Our teaching of Latin aims to go beyond simply preparing children for high-flying careers however. The British Cohort Study (Law et. al, 2009) demonstrated that children with restricted language, vocabulary and communication at the age of five are more likely to experience mental health and wellbeing problems as they move into adulthood. This is not something we want for our children. We aim - through the promotion of discussions around mental health as well as a broad, balanced and structured curriculum – to increase children’s ability to express themselves in a variety of different ways. Latin plays a pivotal role in this. With this increased self-confidence and an enhanced ability to discuss and describe the world around them, we aim to bolster not only academic learning, but the development of children’s emotional maturity too.
Latin language and the Church of England:
As a Church of England School partnership, we are keen to expose children to music, art and key texts from Christianity as well as a variety of other world religions. Historically, Latin has formed an important part of the Church of England liturgy and we aim to include this in our wider academic and SMSC offering where appropriate. This may include, but is not limited to the following:
Drawing attention to Latin words or phrases in our daily collective worship.
Strengthening elements of our R.E. curriculum by explicitly making appropriate links to Latin (for example, when teaching the concept of trinity or incarnation in LKS2, the Latin roots “tri” or “carn” may be taught alongside English cognates).
How we develop the building blocks of language – Phonics, Grammar and Vocabulary:
Children in our partnership schools begin structured Latin lessons at the start of Year Three. They steadily increase their ability to pronounce and manipulate sounds (phonics) and understand how these are represented in writing within the target language.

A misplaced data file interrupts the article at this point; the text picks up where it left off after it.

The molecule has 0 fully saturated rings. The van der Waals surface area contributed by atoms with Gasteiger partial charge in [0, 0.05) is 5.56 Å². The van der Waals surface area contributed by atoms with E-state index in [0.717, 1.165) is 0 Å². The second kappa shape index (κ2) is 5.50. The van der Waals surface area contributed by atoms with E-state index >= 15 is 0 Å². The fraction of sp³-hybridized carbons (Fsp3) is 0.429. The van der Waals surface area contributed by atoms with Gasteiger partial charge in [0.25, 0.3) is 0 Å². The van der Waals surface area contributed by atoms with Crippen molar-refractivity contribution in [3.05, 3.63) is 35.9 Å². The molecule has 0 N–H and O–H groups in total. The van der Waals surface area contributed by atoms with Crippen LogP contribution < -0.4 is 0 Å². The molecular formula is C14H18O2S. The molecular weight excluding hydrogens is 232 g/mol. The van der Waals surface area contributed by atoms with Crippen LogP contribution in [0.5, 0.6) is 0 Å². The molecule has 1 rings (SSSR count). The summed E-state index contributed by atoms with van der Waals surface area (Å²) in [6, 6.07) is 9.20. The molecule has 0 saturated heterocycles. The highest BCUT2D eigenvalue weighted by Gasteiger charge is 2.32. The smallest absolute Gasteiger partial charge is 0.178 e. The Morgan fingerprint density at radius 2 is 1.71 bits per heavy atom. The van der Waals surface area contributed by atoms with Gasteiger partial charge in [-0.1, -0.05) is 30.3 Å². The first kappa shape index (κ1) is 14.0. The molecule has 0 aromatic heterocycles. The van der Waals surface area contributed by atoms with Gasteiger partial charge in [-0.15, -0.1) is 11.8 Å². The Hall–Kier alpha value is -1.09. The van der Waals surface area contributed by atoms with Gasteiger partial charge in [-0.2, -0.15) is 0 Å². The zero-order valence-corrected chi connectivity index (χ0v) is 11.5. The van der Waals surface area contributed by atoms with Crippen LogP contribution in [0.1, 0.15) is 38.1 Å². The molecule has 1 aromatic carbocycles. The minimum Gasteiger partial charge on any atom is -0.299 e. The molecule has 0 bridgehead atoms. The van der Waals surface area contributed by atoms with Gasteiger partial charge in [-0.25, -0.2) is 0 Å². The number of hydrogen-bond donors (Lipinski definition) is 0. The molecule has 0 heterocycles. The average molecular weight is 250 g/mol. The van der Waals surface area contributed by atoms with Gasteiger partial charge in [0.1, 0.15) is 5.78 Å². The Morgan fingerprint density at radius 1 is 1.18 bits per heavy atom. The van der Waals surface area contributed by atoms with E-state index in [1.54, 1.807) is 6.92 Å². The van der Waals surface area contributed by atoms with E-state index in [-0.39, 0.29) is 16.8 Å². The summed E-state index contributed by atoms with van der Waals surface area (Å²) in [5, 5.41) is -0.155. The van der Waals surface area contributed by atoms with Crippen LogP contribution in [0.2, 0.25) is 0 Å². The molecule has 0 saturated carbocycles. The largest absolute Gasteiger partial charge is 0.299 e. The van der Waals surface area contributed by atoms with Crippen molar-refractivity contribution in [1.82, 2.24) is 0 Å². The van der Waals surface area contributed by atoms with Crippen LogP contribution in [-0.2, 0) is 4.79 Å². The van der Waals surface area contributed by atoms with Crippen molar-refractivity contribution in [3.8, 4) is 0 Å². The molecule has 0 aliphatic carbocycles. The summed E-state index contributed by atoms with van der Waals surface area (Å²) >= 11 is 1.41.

Across Key Stage Two, children are taught increasingly complex ways to manipulate language and translate to and from the target language. These skills are detailed in full in our skills progression documentation, but will include simple concepts such as masculine, feminine (and later, neuter) endings in year three and more complex concepts such as distinguishing between and manipulating the grammatical case system in years five and six.
When learning new vocabulary in the target language, children are encouraged to focus on more commonly used words which they are exposed to repeatedly (in order to help them commit these words to long term memory). They will be explicitly taught English cognates and other ways to remember key vocabulary (such as mnemonics and simple rhymes). We aim to help our children “do less with more” in their Latin lessons, so that by the end of Key Stage Two, they have been able to make substantial progress in one language.
Alongside the teaching of phonics, vocabulary and grammar, children will be exposed to ancient mythology and culture as part of our curriculum. This includes, but is not limited to, the following:
A famous myth will be taught in depth each term and – where appropriate – cross-curricular links will be
Older children will use their prior knowledge to translate and discuss written versions of classical mythology and literature. Initially, these may be simplified.
Children will be taught the significance of Roman and Ancient Greek culture (topics may include education, festivals/religion, storytelling, food and invasion/empire).